THE BOARD OF TRUSTEES OF THE LELAND STANFORD JUNIOR UNIVERSITY, Plaintiff-Appellant v. THE CHINESE UNIVERSITY OF HONG KONG, Defendant-Appellee
The Board of Trustees of the Leland Stanford Junior University (“Stanford”) appeals from orders of the Patent Trial and Appeal Board (“Board”) in three interference proceedings between Stanford and the Chinese University of Hong Kong (“CUHK”). In all of these proceedings, the Board found that Stanford's claims were unpatentable for lack of written description. See Quake v. Lo, No. 105,920 (P.T.A.B. Apr. 7, 2014); Lo v. Quake, No. 105,923 (P.T.A.B. Apr. 7, 2014); Lo v. Quake, No. 105,924 (P.T.A.B. Apr. 7, 2014).1 Because we conclude that the Board relied on improper evidence to support its key findings and did not cite to other substantial evidence to support its findings, we vacate the Board's interference decisions and remand for further proceedings.
A. Technology and Patents
This appeal concerns testing methods for fetal aneuploidies, conditions in which a fetus either has an abnormally high number of chromosomes (e.g., Down's syndrome, a result of trisomy 21) or an abnormally low number of chromosomes (e.g., Turner's syndrome, a result of a missing copy of an X chromosome). Prior to the methods developed by the inventors involved in this appeal, physicians typically diagnosed fetal aneuploidies using invasive amniocentesis or chorionic villus sampling procedures. Doctors used less invasive testing methods for identifying aneuploidies, such as ultrasonography and biochemical marker detection, but these methods had suboptimal diagnostic accuracy.
The two competing inventors in the underlying interferences on appeal—Stanford professor Stephen Quake and CUHK professor Dennis Lo—both developed methods for diagnosing aneuploidies using cell-free fetal DNA (“cff-DNA”) from maternal blood samples. In 1997, Lo and a colleague discovered that cff-DNA circulates in maternal blood in small amounts. This discovery made possible new prenatal screening techniques for chromosomal and other abnormalities, but researchers developing techniques for assaying cff-DNA had to overcome interference from maternal DNA in the maternal blood sample.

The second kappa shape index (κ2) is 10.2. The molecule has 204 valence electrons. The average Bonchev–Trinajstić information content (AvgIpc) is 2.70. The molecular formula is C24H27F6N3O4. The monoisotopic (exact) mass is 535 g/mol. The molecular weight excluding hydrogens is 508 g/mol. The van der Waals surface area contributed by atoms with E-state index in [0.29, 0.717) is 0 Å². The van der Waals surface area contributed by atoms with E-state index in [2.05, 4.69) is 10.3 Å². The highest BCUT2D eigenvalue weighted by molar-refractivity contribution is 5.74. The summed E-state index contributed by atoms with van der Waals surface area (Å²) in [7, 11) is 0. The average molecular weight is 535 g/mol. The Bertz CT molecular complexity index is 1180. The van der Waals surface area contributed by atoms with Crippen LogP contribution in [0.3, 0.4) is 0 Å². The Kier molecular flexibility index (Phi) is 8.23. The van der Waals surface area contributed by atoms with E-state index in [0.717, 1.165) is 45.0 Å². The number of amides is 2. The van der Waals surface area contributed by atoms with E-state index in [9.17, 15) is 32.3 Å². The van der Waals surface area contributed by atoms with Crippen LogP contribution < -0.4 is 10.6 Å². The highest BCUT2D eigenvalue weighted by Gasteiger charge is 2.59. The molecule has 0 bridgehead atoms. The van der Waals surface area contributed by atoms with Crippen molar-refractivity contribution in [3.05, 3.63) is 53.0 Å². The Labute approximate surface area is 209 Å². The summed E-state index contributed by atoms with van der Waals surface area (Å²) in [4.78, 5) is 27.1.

In 2006, Quake developed a “digital analysis” method to detect small changes in the quantity of an aneuploid chromosome relative to the quantity of one or more nor-mal chromosomes, without distinguishing between maternal and fetal DNA. '018 patent, col. 1, ll. 46–60; col. 2, ll. 7–9; col. 7, ll. 46–61. Quake describes “a method of differential detection of target sequences in a mixture of maternal and fetal genetic material.” Id. col. 4, ll. 43–45. The '018 specification explains that the approach “in-volves the separation of the extracted genomic material into discrete units so that the detection of a target sequence (e.g., chromosome 21) may be simply quantified as binary (0, 1) or simple multiples, 2, 3, etc.” Id. col. 1, ll. 49–52.